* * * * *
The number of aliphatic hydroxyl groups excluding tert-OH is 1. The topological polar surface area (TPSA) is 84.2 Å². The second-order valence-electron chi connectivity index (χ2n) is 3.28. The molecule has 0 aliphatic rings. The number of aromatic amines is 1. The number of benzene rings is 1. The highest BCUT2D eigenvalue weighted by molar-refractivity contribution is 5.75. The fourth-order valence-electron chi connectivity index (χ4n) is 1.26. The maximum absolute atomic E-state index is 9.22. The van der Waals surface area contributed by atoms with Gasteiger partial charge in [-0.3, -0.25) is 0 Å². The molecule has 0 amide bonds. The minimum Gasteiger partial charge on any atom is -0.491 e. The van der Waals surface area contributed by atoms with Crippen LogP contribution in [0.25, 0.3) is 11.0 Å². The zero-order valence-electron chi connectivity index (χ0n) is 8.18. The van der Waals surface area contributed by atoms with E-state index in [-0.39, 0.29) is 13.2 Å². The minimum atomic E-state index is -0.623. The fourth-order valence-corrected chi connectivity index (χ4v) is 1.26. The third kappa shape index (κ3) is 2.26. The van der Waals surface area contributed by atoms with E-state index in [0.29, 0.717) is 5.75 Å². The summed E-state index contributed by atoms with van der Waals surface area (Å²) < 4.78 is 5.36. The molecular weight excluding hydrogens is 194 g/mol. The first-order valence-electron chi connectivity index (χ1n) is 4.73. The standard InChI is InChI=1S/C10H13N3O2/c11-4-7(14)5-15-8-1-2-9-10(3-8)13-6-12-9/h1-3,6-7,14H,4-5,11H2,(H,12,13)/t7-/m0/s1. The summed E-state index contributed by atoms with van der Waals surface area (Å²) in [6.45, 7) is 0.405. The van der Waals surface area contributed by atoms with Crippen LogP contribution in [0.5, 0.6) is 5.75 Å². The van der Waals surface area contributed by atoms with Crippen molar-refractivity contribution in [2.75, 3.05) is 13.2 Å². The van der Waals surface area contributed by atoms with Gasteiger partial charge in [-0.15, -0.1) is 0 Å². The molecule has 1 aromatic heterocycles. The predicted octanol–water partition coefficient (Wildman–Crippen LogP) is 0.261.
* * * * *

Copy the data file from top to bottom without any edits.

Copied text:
The number of aliphatic hydroxyl groups excluding tert-OH is 1. The topological polar surface area (TPSA) is 84.2 Å². The second-order valence-electron chi connectivity index (χ2n) is 3.28. The molecule has 0 aliphatic rings. The number of aromatic amines is 1. The number of benzene rings is 1. The highest BCUT2D eigenvalue weighted by molar-refractivity contribution is 5.75. The fourth-order valence-electron chi connectivity index (χ4n) is 1.26. The maximum absolute atomic E-state index is 9.22. The van der Waals surface area contributed by atoms with Gasteiger partial charge in [-0.3, -0.25) is 0 Å². The molecule has 0 amide bonds. The minimum Gasteiger partial charge on any atom is -0.491 e. The van der Waals surface area contributed by atoms with Crippen LogP contribution in [0.25, 0.3) is 11.0 Å². The zero-order valence-electron chi connectivity index (χ0n) is 8.18. The van der Waals surface area contributed by atoms with E-state index in [-0.39, 0.29) is 13.2 Å². The minimum atomic E-state index is -0.623. The fourth-order valence-corrected chi connectivity index (χ4v) is 1.26. The third kappa shape index (κ3) is 2.26. The van der Waals surface area contributed by atoms with E-state index in [0.29, 0.717) is 5.75 Å². The summed E-state index contributed by atoms with van der Waals surface area (Å²) < 4.78 is 5.36. The molecular weight excluding hydrogens is 194 g/mol. The first-order valence-electron chi connectivity index (χ1n) is 4.73. The standard InChI is InChI=1S/C10H13N3O2/c11-4-7(14)5-15-8-1-2-9-10(3-8)13-6-12-9/h1-3,6-7,14H,4-5,11H2,(H,12,13)/t7-/m0/s1. The summed E-state index contributed by atoms with van der Waals surface area (Å²) in [6.45, 7) is 0.405. The van der Waals surface area contributed by atoms with Crippen LogP contribution in [0.5, 0.6) is 5.75 Å². The van der Waals surface area contributed by atoms with Crippen molar-refractivity contribution in [2.75, 3.05) is 13.2 Å². The van der Waals surface area contributed by atoms with Gasteiger partial charge in [-0.15, -0.1) is 0 Å². The molecule has 1 aromatic heterocycles. The predicted octanol–water partition coefficient (Wildman–Crippen LogP) is 0.261.